Summary: Forecasters were close to target yesterday as the rain, which began in the early morning, continued for much of the day and southerly winds stayed light until around noon before picking up. The strongest breeze blasted its way through the Central Coast between 3:00pm and 7:00pm before subsiding. Newport Airport recorded the highest local gust at 59 mph, while Mary’s Peak in the Coast Range clocked 83 mph. Rainfall totals were around 2 inches with Waldport picking up closer to 3 inches. By midnight, it was all over but the lightning; lots of flashes were seen offshore through the early morning hours, and the waxing gibbous Moon played peek-a-boo through broken clouds. By daybreak, the wind had ramped up again gusting into the 40s and there were numerous showers in the area.
Newport Airport Conditions…
Ceiling: scattered @ 800′, broken @ 1,100′ & 3,300’
Visibility: 5 miles/Wind: SSW 29 mph G 45/Pressure: 29.34”
Past 24 Hours High/Low/Gust/Rain/Storm Total…
Lincoln City: 62F/55F/55mph/2.10”/3.02”
Depoe Bay: 61F/53F/51mph/2.31”/2.98”
Watches, Warnings and Advisories…
A High Wind Watch has been issued by the National Weather Service, in effect from Saturday afternoon through Saturday evening. Strong damaging winds are likely Saturday afternoon and evening, with gusts 75-90 mph. Strongest winds would be on exposed headlands. These winds will also contribute to building a deadly and dangerous surf zone. This is not the time to be on the beaches or rocks. Impacts could include sporadic power outages, downed tree limbs and possibly entire trees. Tree debris on roads may hinder travel. High profile vehicles should avoid travel late in the afternoon into the early evening.
A Hurricane Force Wind Watch remains in effect from Saturday morning through Saturday evening for coastal waters. After a lull in the winds late today and early Saturday, southerly winds increase rapidly during the day tomorrow. Expect winds of 40-50 knots with gusts 60-65 knots from late Saturday morning through the evening. Seas on Saturday will build rapidly above 20 feet during the day. They are expected to peak around 28-32 feet by Saturday evening.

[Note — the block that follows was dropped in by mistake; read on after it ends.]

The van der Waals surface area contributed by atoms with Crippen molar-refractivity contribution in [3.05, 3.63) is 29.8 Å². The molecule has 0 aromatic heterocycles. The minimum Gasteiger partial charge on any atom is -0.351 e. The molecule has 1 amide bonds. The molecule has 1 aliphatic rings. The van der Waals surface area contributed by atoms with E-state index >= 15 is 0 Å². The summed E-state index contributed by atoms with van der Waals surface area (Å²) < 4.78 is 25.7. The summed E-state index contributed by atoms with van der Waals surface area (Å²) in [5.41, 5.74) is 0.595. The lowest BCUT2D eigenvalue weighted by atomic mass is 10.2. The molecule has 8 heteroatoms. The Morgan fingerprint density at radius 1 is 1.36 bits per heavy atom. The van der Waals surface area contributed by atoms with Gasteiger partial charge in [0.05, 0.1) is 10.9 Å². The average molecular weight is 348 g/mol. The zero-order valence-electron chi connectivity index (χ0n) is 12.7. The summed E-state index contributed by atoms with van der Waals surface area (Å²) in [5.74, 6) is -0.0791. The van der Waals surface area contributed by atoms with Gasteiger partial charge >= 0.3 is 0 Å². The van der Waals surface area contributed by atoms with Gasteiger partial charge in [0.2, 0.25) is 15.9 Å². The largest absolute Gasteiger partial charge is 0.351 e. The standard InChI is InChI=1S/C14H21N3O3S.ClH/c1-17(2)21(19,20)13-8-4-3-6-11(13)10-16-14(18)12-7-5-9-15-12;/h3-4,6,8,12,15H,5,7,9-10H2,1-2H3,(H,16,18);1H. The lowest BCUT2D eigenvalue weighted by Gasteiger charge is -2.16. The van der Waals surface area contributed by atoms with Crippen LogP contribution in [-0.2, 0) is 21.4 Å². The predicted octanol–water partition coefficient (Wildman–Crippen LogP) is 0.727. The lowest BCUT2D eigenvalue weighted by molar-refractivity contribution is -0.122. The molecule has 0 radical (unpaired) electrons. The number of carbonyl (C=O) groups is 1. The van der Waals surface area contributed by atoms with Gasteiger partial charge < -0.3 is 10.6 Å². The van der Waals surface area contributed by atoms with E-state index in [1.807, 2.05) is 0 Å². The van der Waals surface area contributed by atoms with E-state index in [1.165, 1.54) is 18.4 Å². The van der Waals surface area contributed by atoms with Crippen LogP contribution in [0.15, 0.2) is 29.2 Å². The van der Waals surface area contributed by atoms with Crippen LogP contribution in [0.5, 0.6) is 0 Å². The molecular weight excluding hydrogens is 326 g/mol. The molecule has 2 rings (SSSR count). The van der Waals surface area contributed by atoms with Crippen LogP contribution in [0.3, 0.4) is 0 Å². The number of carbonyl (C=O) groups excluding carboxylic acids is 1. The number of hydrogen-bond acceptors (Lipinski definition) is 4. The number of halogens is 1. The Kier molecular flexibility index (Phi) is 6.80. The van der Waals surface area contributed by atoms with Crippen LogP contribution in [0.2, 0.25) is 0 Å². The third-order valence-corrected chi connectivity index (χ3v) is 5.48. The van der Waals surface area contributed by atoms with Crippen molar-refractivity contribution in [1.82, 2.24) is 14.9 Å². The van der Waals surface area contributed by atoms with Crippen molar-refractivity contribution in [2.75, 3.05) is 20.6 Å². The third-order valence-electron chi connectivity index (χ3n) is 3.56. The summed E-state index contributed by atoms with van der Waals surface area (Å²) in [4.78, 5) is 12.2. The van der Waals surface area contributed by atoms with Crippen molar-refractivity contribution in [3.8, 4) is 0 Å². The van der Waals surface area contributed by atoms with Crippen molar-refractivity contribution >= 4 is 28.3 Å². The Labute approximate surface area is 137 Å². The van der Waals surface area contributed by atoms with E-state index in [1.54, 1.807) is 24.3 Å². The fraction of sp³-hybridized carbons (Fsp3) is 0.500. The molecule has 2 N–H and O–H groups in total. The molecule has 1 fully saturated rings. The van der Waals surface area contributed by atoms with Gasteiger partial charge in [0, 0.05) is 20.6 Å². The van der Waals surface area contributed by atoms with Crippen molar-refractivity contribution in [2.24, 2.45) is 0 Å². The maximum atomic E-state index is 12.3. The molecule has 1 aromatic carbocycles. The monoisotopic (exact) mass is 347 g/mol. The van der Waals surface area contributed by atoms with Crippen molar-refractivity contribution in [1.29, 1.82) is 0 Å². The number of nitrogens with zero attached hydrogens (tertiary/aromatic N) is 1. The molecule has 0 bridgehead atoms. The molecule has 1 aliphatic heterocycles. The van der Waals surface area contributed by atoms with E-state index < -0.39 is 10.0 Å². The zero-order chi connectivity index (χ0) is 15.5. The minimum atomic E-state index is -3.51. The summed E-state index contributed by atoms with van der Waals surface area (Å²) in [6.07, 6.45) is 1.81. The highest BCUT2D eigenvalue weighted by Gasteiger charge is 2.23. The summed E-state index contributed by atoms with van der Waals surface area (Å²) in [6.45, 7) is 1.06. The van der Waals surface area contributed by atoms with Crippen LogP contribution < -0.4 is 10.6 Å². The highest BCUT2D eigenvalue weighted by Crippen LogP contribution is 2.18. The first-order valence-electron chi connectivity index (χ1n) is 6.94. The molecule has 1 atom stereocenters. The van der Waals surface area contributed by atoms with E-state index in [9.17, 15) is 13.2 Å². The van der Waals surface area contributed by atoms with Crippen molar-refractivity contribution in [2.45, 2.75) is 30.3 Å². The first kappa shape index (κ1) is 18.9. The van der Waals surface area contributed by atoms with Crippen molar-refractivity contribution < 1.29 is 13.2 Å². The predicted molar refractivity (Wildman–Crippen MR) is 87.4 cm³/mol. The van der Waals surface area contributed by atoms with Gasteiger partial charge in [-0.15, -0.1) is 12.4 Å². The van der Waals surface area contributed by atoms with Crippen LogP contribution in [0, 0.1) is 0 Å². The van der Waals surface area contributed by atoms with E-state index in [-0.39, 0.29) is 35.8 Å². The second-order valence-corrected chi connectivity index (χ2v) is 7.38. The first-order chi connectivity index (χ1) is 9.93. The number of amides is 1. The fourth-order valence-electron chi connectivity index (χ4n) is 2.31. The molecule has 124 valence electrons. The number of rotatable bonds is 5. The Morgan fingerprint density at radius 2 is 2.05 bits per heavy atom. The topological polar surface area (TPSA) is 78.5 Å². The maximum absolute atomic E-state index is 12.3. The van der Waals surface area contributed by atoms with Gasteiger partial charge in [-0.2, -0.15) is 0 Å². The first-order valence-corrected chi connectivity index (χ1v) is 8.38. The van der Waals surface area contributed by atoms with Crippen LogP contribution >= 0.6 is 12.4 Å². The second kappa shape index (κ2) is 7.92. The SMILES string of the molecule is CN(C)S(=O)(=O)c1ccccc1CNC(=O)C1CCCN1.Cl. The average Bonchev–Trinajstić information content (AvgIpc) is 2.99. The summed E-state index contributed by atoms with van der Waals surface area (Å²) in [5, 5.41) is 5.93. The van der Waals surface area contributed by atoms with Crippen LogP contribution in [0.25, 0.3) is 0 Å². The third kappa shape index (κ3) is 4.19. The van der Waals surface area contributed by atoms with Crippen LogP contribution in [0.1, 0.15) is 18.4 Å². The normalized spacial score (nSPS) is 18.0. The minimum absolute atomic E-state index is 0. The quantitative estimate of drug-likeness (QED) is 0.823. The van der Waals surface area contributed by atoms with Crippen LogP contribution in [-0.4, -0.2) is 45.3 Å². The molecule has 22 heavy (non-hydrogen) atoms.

Forecast: It is unusual for the Pacific Northwest to be preparing for a named storm. But that’s the case now with the National Weather Service referring to tomorrow’s impending blow as the Ides of October Storm. First, however, we’ll get a bit of a break today. Winds ‘just’ 20-30 mph gusting 40-50 with showers and a chance of thunderstorms, precip totals between a half and three-quarters of an inch. Ditto for tonight. High today 55-60F and lows overnight 50-55F. Tomorrow, well, a lot of uncertainty remains for the Ides of October Storm. It depends on where it makes landfall, so here are the ranges of what’s possible. Sustained southerly winds will most likely be around 30-40 mph. Gusts are a different story. If the storm comes ashore up north off Vancouver Island, gusts could be 60-70 mph here on the Central Coast. However, if the center of the system hits near the Columbia River (one of the scenarios), gusts of 75-90 mph are probable. We will continue to monitor the track of this storm and provide updates here on News Lincoln County. The breeze should begin subsiding by tomorrow night and be down to 20-30 mph by Sunday. And, because this weekend’s storm has remnants of Typhoon Songda entrained in it, total rainfall through the period could reach another 3-5 inches. Outlook is for showers Monday, rain Tuesday, a chance of showers Wednesday, and showers likely on Thursday. Average temperatures are expected with highs around 60F and lows about 50F.
Travel: In the Coast Range this morning, there’s wet pavement and 45-50F in the passes; showers and a slight chance of thunderstorms today, temperatures 55-60F. Willamette Valley destinations are expecting showers, south winds gusting 25-30 mph, and the thermometer rising to 60F. The Columbia River Gorge forecast calls for showers, southwest winds gusting 25-30 mph, high of 55F. For the Cascades, highways are wet this morning, temps around 40F; showers and windy today, the snow level is above the passes at 6,000 feet. Outlook for weekend travelers is wet and very windy in all areas through Sunday night with the Cascades snow level dipping to about 5,500 feet late in the weekend. * Travelers should visit ODOT’s TripCheck website before hitting the highway.
Marine: It’s still rough out there with S winds 25-30 knots and steep seas 18 feet at 16 seconds. A Gale Warning remains in effect through 1:00pm this afternoon. A Hurricane Force Wind Watch is in effect from tomorrow morning through evening. SW winds today 25-30 knots gusting 40 and seas building to 22 feet at 14 seconds. Tonight, breeze and seas subside a little with SW wind 20-25 knots gusting 35 and swells around 19 feet dropping to 16 feet at 14 seconds after midnight. Tomorrow, S winds rising to 45-55 knots gusting 70 knots in the afternoon, combined very rough seas building to 30 feet at 14 seconds. Outlook is for sou’westers 20-25 knots Sunday through Tuesday with choppy seas 12-15 feet. * Always check the latest Bar Reports before you venture offshore.
On the Beach… Showers and windy, surf 15-20 feet (high).
* Stay off of jetties and offshore rocks, and be extremely watchful on rocky shores or sandy beaches. These areas may be periodically inundated by surf, especially during high tides. Be aware of sneaker waves that will be significantly higher than those that precede or follow them. Never turn your back on the ocean.
10/14 Fri 11:38 AM 8.51 H
10/14 Fri 05:45 PM 0.27 L
10/15 Sat 12:00 AM 8.22 H
10/15 Sat 05:57 AM 0.38 L
In Short: Stormy, then showers and breezy.